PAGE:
Implementing Guided Pathways
As described in “The City’s College: Impact 2025,” Community College of Philadelphia has made focusing on student success a fundamental priority for the College and its stakeholders: “A purposeful College-wide curriculum; quality teaching; engaged pedagogy; and organized, proactive support services will foster student success.” Such components of an effective institution are supported by the Guided Pathways reform effort.
The College is one of 30 community colleges in the country taking part in the Pathways Project, spearheaded by the American Association of Community Colleges (AACC) and funded in part by the Bill and Melinda Gates Foundation. According to the AACC, the Pathways model has the following four dimensions, each with essential practices1:
- Clarify paths to student end goals
- Program maps
- Transfer pathways
- Help students choose and enter a pathway
- Bridge K-12 to higher education
- “On-ramp” to a program of study
- Accelerated remediation
- Help students stay on path
- Academic and nonacademic supports throughout program
- Ensure that students are learning
- Learning outcomes
- Applied learning experiences, such as internships, group work, etc.
- Effective teaching practices
The College has laid the foundation for implementing Guided Pathways, and various stakeholders will broaden their efforts to make progress on this reform work. While the College has instituted numerous student success initiatives in recent years, the Pathways Project will be a full-scale implementation of redesigned programs and support services. The College has already begun this process and will continue to make progress on the following practices:
It is imperative that the College have programs of study that are more structured and prescriptive while still providing students with choices. “Structured pathways are designed to shift the focus of student choice from picking courses to selecting programs, which still enables them to choose from a wide range of options. This structure suggests a significant transition in thinking—for students, educators and institutions—to the ultimate decision point being which program will either lead to (1) further education with junior standing in a major at the university level after transfer, or (2) direct entry into the workforce.”2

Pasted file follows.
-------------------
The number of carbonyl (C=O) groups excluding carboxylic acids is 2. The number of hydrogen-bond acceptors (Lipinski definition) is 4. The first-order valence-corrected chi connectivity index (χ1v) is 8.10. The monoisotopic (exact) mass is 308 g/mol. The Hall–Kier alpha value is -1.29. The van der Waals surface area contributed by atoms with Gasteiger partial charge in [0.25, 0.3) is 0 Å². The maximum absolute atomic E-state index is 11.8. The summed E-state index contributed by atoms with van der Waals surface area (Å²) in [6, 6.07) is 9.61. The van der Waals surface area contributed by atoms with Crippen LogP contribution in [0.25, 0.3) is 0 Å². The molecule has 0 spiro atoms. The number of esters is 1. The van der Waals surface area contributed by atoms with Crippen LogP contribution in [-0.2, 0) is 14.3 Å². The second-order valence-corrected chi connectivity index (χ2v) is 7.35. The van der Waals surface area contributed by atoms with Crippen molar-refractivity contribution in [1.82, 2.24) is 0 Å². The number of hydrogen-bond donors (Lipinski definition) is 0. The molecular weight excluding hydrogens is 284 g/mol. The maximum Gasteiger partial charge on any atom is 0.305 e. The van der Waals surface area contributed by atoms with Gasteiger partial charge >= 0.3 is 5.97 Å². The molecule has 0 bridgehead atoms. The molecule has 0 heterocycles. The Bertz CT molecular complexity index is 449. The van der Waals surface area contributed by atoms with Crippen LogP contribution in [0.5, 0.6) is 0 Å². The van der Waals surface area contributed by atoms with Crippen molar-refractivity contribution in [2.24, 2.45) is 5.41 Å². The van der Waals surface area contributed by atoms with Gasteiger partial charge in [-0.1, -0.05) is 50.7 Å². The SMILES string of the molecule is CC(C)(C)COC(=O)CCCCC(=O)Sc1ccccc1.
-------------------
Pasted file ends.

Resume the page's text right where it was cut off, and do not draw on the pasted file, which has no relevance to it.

Curriculum mapping also empowers faculty to guide students in choosing the most optimal courses for their programs. Faculty will be working together in the summer and fall to review all of the College’s programs to provide a more effective structure, including grouping programs into clusters and developing default academic plans. Program clusters with common first and second semesters have been successfully implemented at many other institutions, including Queensborough Community College and Sinclair Community College.
The College already provides advising resources to students; however, a successful guided pathways model necessitates that all advising systems have a greater impact than what is currently happening at many community colleges. Many schools are utilizing an “intrusive advising” model, some components of which the College has already incorporated into its efforts: first-year experience courses (Wake Technical Community College), assigned advisors (Sinclair College) and continued advising after the first year (Central Piedmont Community College). With Guided Pathways, “the central idea is that advising services need to build upon and reinforce the Guided Pathways program design features by helping students select and enter a program of study, tracking students’ progress through program milestones, providing frequent feedback to students on their progress, and intervening with individual students who stray off track.”3 As part of its commitment to expanding advising, the College has recently hired several full-time advisors.